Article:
Reptiles Alive Assembly Program:
“Wetland Reptiles Alive!”
Young slider turtle basking on a log.
“Wetland Reptiles Alive” is an educational live animal show exploring various wetland habitats. The audience will discover how wetland reptiles and amphibians adapt to the many challenges that come with living in aquatic environments.
This guide provides materials that will aid students in getting the most out of the “Wetland Reptiles Alive!” program, and includes: wetland and animal facts; vocabulary; and suggested resources and activities which can be adapted for different grade levels.
Below is a list of possible animals your audience might meet during this program:
Depending on the duration of your program, students will meet 5-6 animals (30 minute show) or 7-8 animals (45 minute show). Keep in mind that listed animals are subject to change and animals not listed here may be substituted.
For more details on individual animals, visit our animals page, or, click on each species listed below:
Argentine Horned Frog
American Alligator or Alligator Puppet
Eastern Rat Snake
Common Snapping Turtle
False Map Turtle
Types of Wetlands
A group of kayakers explore a tidal freshwater wetland.
A wetland is a habitat that is dominated by water. In a wetland, plants have to be designed to survive submersion without drowning. Some wetlands are dry for part of the year, but at some point the soil is completely saturated. There are many types of wetland, defined by the type of water, the duration of saturation, and flow.
Wetlands can be freshwater, saltwater, or brackish water, which is a mixture of fresh and salty water. The biggest wetland habitats are coastal zones. These include beaches, river deltas, and marshes. Most of these are salt or brackish water. Freshwater wetlands include lakes, ponds, rivers, and swamps.
Green sea turtles bask on volcanic rocks in Hilo Bay HI.
Life in wetlands has many challenges to overcome, so each environment will have a different composition of plants. Plants in constantly flowing water require deep, strong root systems. Wetland plants’ roots are submerged in water-logged soil, with little exposure to oxygen, so most have oxygen reserves in their stems. Roots that sit in salty water face even more challenges. Plants absorb water through their roots, but salt water pulls fresh water out of their roots. Marsh plants combat this by having a type of suction system for pulling in water and expelling salt.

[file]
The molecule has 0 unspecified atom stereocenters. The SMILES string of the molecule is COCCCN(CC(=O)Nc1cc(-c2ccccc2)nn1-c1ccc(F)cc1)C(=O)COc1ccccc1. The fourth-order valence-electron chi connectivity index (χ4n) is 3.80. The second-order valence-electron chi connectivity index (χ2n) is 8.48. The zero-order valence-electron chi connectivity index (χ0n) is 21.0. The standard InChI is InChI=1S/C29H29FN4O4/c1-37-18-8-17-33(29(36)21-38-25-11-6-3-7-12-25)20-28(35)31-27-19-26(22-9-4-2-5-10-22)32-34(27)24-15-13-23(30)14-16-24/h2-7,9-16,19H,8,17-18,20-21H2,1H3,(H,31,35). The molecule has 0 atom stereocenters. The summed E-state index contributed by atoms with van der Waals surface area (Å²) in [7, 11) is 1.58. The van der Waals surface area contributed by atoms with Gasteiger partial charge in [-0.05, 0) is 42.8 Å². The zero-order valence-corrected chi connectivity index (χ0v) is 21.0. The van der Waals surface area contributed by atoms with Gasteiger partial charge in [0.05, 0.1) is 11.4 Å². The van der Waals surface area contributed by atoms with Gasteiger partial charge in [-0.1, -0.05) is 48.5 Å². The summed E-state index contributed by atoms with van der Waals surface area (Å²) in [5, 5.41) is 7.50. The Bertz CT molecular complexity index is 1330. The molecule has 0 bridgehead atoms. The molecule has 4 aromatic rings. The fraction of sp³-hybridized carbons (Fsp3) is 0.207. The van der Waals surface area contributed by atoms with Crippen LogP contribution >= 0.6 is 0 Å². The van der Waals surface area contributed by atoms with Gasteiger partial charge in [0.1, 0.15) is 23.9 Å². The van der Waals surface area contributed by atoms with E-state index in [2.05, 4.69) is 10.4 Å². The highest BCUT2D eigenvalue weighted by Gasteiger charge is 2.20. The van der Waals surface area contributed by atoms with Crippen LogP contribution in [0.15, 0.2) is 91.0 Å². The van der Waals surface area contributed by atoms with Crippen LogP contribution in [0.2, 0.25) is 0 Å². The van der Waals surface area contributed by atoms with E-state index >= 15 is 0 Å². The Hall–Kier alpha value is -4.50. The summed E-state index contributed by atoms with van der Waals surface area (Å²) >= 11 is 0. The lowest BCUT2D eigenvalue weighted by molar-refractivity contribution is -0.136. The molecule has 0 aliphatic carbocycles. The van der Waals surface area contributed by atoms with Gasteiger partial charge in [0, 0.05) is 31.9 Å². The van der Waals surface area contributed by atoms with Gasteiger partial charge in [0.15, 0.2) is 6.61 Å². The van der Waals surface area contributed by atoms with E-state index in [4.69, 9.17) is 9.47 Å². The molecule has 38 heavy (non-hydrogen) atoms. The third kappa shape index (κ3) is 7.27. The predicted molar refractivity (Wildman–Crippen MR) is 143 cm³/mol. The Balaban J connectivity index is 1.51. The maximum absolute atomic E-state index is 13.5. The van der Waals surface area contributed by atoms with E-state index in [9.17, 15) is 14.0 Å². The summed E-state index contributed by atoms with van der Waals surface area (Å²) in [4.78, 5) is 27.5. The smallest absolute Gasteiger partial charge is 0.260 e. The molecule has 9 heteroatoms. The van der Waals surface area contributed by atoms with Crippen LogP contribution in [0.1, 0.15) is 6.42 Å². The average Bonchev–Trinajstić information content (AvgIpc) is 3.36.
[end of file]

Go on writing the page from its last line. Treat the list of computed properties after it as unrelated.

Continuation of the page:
Animals also have to be adapted for wetland environments. Most lizards and snakes that live in aquatic habitats are both excellent swimmers and climbers. Water monitors have long, streamline bodies for hunting fish and sharp claws for racing up trees. Aquatic turtles are designed very differently than land turtles. Their shells are typically flatter and smoother for better hydrodynamics. They also have webbed feet to swim quickly.
Crocodilians, including caimans, alligators, gharials, and crocodiles, are perfectly adapted wetland reptiles. Their webbed feet and long, powerful tails allow them to swim over 20 mph. With their eyes and nostrils on top of their heads, they can spend an extended amount of time submerged while hunting and resting. They even have a flap in the back of their mouth that blocks water from going into their lungs when they catch prey. One of the most impressive thing about crocodilians is their immune system. Because of their rough, dangerous lifestyle and high microbe level habitat, they are immune many types of bacterial infection.
Amphibians inhabit almost every freshwater wetland habitat in the world. Frogs and salamanders require healthy, clean aquatic communities for a majority of their life cycle. Amphibian eggs are jelly like and do not have shells and therefore can’t survive out of water. For most species, the entire reproductive process takes place in the water. The name amphibian comes from the two life stages that they experience, one half in water and the other half on land. Most juvenile frogs, toads, and salamanders are designed to survive in the water, with gills for oxygen exchange. However, this adaptation is not permanent and is lost during the animals metamorphosis stage, when the animals slowly change to a terrestrial lifestyle. Many adult amphibians still stay close to water. Their skin is thin, highly porous, and covered in mucus so it must stay moist to allow for oxygen exchange.